Friday, March 31, 2006

Depth, the lack thereof:

A PhD is awarded to a person after years of specialisation; the person knows more and more about less and less until he effectively knows nothing about anything. Or as the optimists might point out everything about nothing.

I've always been a generalist. I learn less and less about more and more until I know nothing about everything. Same limit, different direction of approach.

On the quiz team I was the trash-can, the guy who gets to come up with an answer when either of the other guys have no clue. So it fell on me to answer, creatively if possible, questions like "Here's a newspaper ad, with the brand name cut out. Name the brand." This was of course not the kind of question one expects in a school quiz.

On a work level, being a specialist seems to be a good thing. Being able to say, for instance, "I'm a level-3 God in linux device drivers," would probably set the pulses of many hiring managers racing, always assuming of course, that the manager in question knows that a linux device driver does not have four wheels. One presumes that for actually getting some deep and dirty work done, a specialist is better than a generalist. The specialist would no doubt be able to get the job done faster, cleaner, and with a minimum of fuss. I'm nowhere in that league. The number of topics which I can say I know to any reasonable amount are vanishingly small. And the rate at which I forget stuff that I learn is quite alarming.

As a generalist, I've been quite puzzled that people want to employ me*. Sure I know a lot of crap about a lot of crap. But the amount of stuff that I'm actually able to do in each of the things I can talk a few sentences about is quite low. For instance I know why it would be a bad idea to code a standard C for-loop in Verilog, but I'd probably spend a month doing a simple CRC generator. I know why you shouldn't call a virtual function from a constructor, but I'd take
forever to solve a simple algos problem. I can tell you what a financial derivative is, but not how you do math with it. I can argue with you for hours on the finer points of literary merits of X. And so on, ad infinitum.

This does have its positive points sometimes. When we needed a way to deliver software to our boxes, I knew that apt was probably a pretty good idea - although I'd never setup an apt repository in my life. When we needed to find something to cross-compile with I remembered reading about scratchbox. When the build time at my previous company reached titanic proportions (6hrs) I remembered reading about ccache and also took the effort to put it into place, cutting it down to a few minutes. I can come up with great analogies, marrying diverse fields. For instance we're trying to sell the idea that network connectivity should be as reliable and available as electricity**. When many of my friends have questions about stuff on which they have no clue, I get to track things down. For instance, "is there a java obfuscator?", to a guy who has an ECE background?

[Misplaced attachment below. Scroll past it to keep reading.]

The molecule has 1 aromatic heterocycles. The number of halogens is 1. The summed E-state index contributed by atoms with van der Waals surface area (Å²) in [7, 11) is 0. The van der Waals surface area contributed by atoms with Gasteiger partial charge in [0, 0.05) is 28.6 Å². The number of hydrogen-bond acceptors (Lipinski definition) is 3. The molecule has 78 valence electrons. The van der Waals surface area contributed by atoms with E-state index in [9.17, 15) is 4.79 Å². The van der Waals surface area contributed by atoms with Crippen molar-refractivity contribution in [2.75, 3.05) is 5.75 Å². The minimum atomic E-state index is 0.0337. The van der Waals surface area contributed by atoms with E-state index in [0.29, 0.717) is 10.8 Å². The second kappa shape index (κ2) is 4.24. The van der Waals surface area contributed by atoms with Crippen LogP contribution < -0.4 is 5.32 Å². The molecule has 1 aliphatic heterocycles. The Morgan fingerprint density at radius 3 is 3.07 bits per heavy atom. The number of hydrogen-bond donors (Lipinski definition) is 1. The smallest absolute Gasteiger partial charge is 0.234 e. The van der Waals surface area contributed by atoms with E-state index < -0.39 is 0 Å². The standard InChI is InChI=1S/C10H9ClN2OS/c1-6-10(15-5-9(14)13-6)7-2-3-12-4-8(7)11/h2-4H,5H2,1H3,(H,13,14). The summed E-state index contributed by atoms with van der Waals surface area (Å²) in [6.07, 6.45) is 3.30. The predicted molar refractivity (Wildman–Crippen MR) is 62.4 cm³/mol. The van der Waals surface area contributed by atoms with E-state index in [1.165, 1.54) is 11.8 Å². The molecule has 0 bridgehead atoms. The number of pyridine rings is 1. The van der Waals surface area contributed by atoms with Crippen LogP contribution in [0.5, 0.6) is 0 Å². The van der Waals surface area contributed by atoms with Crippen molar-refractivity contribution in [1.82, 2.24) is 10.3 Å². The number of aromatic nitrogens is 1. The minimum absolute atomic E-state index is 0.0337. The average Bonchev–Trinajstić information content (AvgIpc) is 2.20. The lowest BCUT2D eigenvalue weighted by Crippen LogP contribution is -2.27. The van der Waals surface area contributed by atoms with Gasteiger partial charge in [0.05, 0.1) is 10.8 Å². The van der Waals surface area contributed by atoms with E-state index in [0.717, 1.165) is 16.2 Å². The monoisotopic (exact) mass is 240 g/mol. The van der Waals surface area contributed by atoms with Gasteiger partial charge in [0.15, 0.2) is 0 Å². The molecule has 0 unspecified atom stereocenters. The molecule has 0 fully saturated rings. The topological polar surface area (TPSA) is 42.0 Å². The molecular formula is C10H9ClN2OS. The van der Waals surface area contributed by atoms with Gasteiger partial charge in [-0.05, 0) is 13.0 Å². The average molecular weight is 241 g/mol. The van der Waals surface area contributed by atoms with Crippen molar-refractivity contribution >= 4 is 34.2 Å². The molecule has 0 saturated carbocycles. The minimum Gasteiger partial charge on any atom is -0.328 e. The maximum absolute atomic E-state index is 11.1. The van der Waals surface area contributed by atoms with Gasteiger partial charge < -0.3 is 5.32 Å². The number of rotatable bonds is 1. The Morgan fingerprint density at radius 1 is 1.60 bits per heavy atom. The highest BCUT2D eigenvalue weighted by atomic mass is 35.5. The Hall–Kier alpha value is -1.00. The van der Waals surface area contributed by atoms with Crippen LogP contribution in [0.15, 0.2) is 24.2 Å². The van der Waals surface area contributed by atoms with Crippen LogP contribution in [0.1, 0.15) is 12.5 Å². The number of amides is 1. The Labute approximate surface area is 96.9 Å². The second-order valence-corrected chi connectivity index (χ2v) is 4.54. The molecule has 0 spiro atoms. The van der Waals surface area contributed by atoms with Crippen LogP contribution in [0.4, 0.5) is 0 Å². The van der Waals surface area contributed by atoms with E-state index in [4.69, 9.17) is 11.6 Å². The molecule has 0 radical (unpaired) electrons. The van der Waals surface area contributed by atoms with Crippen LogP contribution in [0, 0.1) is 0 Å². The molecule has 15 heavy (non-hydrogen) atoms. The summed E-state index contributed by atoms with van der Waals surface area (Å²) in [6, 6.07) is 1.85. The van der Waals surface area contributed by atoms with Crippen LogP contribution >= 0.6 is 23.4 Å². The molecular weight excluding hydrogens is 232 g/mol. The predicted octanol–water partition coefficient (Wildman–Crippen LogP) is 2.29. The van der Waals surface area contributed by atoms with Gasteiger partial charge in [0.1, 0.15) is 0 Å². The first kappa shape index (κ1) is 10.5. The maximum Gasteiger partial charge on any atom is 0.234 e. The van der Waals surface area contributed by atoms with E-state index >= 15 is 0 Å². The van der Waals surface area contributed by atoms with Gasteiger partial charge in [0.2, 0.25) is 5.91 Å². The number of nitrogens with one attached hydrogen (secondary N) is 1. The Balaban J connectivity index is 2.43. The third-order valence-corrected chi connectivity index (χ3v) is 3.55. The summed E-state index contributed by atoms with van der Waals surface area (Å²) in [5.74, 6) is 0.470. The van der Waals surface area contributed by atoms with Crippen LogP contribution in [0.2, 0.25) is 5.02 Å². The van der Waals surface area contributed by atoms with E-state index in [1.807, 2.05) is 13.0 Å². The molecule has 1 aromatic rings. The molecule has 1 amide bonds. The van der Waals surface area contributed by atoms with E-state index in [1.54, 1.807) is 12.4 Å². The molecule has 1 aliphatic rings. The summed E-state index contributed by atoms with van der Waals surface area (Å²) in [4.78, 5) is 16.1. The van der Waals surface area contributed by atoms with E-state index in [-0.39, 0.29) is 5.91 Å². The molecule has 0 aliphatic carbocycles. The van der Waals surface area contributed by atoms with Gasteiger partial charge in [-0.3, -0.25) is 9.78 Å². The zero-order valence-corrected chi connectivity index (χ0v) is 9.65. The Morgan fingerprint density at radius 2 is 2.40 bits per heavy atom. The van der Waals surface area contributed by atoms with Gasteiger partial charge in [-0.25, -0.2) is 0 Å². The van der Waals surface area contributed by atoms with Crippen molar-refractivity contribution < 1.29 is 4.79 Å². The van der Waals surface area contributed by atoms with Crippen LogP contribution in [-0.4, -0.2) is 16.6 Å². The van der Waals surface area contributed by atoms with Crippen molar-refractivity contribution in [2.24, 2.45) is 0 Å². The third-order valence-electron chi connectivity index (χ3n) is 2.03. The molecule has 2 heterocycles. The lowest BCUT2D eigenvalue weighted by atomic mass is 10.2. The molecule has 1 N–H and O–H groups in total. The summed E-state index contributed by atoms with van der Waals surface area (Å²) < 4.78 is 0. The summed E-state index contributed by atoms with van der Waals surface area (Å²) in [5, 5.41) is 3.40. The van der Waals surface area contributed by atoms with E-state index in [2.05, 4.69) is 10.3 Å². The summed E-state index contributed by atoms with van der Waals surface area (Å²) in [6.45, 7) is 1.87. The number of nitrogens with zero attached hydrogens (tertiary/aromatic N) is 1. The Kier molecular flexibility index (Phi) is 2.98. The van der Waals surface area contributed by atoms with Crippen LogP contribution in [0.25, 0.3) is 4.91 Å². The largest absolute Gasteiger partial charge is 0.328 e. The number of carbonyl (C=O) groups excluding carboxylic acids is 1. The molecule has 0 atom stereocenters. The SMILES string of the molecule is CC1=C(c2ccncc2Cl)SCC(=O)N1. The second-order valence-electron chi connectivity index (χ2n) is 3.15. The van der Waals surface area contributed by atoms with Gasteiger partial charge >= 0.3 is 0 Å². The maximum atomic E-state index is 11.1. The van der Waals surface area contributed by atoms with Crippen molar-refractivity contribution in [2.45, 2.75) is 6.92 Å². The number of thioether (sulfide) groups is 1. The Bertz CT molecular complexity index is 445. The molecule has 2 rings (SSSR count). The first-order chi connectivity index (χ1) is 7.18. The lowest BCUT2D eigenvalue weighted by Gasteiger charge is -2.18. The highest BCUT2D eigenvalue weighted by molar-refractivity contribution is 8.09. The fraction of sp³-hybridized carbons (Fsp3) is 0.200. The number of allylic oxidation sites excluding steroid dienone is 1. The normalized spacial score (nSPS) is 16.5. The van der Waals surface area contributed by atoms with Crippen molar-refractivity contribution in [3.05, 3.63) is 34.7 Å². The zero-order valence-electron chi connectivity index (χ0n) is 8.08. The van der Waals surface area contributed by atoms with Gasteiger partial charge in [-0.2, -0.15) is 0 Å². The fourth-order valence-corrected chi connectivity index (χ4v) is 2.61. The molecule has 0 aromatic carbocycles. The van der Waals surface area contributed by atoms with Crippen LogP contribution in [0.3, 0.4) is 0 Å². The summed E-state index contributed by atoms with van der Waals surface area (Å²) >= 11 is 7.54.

There is one thing I do know pretty well though - how do you learn something in the shortest time possible to be able to accomplish the given task? I always assume I can learn new stuff. I believe, as it has been stunningly put, the following,
Muad'Dib learned rapidly because his first training was in how to learn. And the first lesson of all was the basic trust that he could learn. It's shocking to find how many people do not believe they can learn, and how many more believe learning to be difficult. Muad'Dib knew that every experience carries its lesson.
from Dune by Frank Herbert.

So I interview for a large Internet company which you've probably never heard of***. They are clearly looking, not for a mere specialist, but for a super-mega-ultra specialist. They have six-plus rounds of hard technical interviews I'm told, I quit after two to avoid giving any more pain to the interviewers. But the products the guys are meant to develop? Well they're so diverse that even the marketing guys seem sometimes confused, and only the founders have a goal that sounds grand, but could in reality, mean pretty much anything and everything.

Clearly, I'm not cut out for that kind of interview process. But would I do well there? I would have thought so, but the interviewers and the company think very much otherwise.

So what's an easily distracted generalist supposed to do these days? How can I get a job**** where the diversity of what I know is an asset? Drop me a line and I promise I'll host you a big one if it works out!

fReaK ouT!

* Potential employers please note that I'm just kidding here. I really do know enough for you to employ me on a nice fat salary. You can trust me on that. Really!
** It's a bit obfuscated 'cos it's a trade-secret ;-)
*** If you've been living in a small cave in Tibet for the last 10 years
**** Current employers who may be reading this blog, please note that I'm quite happy here, and that I'm soliciting suggestions for potential future utility :-D

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